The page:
Trusts - Estate Planning

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What is a trust?

A trust is an arrangement concerning property. It allows an individual to appoint someone to control property, but the property benefits a third person.

Example: Mr. Wilson wants to leave a sizeable sum of money to Dennis the Menace. Mr. Wilson worries Dennis will spend the money all on candy. To protect Dennis from himself, Mr. Wilson leaves the money to Dennis in trust in his will. Mr. Wilson puts restrictions on how Dennis can spend the money, and appoints Mrs. Wilson to oversee the money is spent according to the trust’s terms.

Do I need a trust?

There are many, many types of trusts. For most people, the need for a trust occurs when:

  1. The individual(s) have minor children.
  2. The donor wishes to leave property to a disabled person who collects government benefits.
  3. A compelling reason to avoid probate

Contingent Trusts –
A trust to protect children

Contingent trusts serve their purpose in the event both parents pass at the same time. If that happens, two compelling benefits to having a contingent trust are:

  1. Avoiding a costly and burdensome guardianship proceeding; and
  2. Allowing young adults to mature before they receive sums of wealth

If both parents die simultaneously and have left everything to their children, the children will inherit property. This creates issues. In Texas, a minor child (a child under 18 years of age) is considered “incapacitated” and cannot hold property. Therefore, a guardianship proceeding in court becomes necessary to establish a guardian for the ward. Guardianships are costly and burdensome with reporting requirements. Further, the minor child gains capacity upon turning 18 and gains access to the funds or property.

The next advantage of the contingent trust is keeping sums of money out of the hands of young adults. The funds in a contingent trust are controlled by the terms of the trust and overseen by the trustee. Distributions can be made for the health, education, maintenance, and support of the beneficiary. Funds are then disbursed to the beneficiary when the beneficiary attains the age designated by the individuals parents.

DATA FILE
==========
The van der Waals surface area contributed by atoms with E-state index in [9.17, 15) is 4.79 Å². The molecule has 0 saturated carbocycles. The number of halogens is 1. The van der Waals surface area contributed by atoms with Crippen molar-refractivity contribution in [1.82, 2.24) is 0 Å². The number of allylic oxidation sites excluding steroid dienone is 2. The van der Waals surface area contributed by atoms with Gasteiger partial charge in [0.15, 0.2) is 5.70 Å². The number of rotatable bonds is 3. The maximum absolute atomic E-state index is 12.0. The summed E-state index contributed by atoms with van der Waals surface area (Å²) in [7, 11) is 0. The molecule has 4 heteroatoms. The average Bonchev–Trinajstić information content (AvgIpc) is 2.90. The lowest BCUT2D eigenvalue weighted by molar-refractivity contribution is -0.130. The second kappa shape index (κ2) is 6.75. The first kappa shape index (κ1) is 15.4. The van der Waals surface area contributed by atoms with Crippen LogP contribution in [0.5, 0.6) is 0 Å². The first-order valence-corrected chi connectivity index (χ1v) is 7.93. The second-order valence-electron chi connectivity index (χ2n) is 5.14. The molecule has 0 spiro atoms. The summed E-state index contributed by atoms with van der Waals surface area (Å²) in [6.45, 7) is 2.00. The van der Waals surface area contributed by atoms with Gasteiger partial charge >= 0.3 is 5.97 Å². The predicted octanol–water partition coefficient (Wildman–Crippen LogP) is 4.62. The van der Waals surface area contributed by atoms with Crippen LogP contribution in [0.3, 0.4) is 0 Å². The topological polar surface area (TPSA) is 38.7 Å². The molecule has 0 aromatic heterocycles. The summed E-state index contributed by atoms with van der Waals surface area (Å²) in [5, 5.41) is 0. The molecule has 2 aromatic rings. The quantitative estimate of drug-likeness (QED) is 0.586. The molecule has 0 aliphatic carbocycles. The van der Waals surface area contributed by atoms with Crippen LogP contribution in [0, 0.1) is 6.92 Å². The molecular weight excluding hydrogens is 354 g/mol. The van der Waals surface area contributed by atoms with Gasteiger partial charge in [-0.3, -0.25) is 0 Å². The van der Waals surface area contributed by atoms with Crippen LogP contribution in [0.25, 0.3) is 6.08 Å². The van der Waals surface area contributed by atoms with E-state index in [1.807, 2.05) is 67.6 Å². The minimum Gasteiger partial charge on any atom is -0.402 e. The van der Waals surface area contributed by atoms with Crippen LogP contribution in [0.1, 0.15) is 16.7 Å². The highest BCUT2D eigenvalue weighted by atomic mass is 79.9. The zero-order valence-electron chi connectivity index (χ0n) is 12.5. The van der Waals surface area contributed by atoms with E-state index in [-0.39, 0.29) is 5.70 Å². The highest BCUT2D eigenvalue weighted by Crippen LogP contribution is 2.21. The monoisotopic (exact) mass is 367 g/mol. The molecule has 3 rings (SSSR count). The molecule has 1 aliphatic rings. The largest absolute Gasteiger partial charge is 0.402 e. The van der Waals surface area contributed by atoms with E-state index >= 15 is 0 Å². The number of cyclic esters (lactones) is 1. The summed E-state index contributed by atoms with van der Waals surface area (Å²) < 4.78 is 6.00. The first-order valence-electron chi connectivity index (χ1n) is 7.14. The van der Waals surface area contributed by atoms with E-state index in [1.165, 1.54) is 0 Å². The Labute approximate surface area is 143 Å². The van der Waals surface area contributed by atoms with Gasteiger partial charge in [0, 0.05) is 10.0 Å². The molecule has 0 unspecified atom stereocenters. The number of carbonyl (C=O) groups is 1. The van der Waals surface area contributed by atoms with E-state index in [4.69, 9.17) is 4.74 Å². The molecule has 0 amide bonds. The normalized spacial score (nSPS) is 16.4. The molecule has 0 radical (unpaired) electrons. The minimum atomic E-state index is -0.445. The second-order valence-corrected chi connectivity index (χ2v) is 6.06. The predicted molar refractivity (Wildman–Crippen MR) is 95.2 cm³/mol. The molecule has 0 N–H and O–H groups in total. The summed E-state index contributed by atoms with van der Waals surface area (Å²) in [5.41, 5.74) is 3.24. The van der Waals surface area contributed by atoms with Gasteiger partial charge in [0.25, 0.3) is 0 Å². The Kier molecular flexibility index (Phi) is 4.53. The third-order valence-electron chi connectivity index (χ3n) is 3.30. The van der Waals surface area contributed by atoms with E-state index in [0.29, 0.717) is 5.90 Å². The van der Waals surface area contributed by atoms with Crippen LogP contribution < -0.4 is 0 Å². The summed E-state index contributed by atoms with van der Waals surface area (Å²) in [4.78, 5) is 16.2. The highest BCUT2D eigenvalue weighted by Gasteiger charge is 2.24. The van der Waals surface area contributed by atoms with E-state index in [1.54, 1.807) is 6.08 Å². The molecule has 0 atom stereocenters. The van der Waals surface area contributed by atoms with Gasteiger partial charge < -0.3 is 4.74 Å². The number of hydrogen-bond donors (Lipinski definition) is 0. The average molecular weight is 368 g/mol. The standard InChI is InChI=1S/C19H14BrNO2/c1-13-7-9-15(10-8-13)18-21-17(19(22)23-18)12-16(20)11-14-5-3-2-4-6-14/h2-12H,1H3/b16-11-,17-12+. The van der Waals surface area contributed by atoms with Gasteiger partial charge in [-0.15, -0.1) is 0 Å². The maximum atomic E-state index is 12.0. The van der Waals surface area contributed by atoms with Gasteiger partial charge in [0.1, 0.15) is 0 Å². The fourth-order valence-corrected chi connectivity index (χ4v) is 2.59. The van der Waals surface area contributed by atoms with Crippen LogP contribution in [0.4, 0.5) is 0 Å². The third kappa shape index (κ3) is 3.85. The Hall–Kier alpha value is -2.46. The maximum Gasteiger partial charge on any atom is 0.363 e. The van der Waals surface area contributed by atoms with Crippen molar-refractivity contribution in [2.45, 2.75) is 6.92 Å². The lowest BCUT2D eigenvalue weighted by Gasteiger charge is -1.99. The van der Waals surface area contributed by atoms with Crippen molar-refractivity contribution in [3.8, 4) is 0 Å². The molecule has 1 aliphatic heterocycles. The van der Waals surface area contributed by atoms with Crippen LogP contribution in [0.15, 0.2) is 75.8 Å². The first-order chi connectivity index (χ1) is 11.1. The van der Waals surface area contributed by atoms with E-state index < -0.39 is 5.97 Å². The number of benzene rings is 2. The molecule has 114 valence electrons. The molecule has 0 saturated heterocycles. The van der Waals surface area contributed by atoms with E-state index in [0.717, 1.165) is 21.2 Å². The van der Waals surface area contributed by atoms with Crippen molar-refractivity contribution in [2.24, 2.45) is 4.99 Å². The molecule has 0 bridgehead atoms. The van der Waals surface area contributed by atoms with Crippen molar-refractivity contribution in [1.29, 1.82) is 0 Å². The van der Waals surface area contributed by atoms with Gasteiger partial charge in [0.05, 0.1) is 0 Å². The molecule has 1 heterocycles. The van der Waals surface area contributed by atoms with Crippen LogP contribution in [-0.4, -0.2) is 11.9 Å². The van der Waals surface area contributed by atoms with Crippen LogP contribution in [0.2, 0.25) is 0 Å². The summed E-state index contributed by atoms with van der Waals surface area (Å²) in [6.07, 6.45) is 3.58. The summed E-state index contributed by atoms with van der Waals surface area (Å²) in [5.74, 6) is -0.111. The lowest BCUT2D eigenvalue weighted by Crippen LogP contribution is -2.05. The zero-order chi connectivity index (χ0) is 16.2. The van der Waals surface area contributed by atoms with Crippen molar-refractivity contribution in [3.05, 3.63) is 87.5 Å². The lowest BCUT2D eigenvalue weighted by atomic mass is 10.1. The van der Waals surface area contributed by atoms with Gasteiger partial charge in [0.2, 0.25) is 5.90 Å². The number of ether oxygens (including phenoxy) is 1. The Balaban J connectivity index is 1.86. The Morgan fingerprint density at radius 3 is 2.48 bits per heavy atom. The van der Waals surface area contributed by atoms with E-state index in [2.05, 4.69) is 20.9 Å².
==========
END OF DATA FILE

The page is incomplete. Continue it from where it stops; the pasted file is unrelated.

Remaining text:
Special Needs Trust
Protecting loved one’s benefits

Leaving property to an individual receiving Social Security and Medicaid benefits can result in the loss of benefits. The Federal Government sets strict limits on the amount of property one can own while receiving benefits.

Example: You leave $15,000.00 to someone receiving SSI and Medicaid benefits

The law: An individual cannot qualify for SSI / Medicaid if s/he has more than $2,000.00 of “countable assets.”

Result: The beneficiary loses his/her benefits until s/he falls back below $2,000.00 in countable assets. This means the person has to burn through their inheritance until they become eligible for benefits again.

Solution: The Special Needs Trust

The special needs trust allows beneficiaries to enjoy their inheritance without jeopardizing their government benefits. The trustee can distribute funds according to trust terms while generally avoiding expenditures on “countable assets.”

Living Trust –
Avoiding Probate

Living trusts or “intervivos” trusts are used to avoid probate among other purposes. Click here to read about whether avoiding probate is necessary. Generally, in Texas an independent executor has all the necessary powers to administer an estate, making probate fairly efficient.

A living trust is created during an individual’s lifetime. The settlor (the person creating the trust) deeds assets to the trust. Generally, the settlor remains trustee for the duration of his/her life. Once the settlor passes, the next name trustee oversees the administration of the trust.


  • More privacy
  • Avoid probate
  • Can be used to avoid guardianships
  • Estate tax planning options
  • Reduced ability for beneficiaries to challenge the trust (as opposed to a Will).


  • A living will costs more to create.
  • The person still needs a pour over will for assets that may not be deeded to the trust.
  • Administrative burdens in transferring title (property) to the trust.

Everyone’s situation is different. If you think you may need a living trust, contact me.


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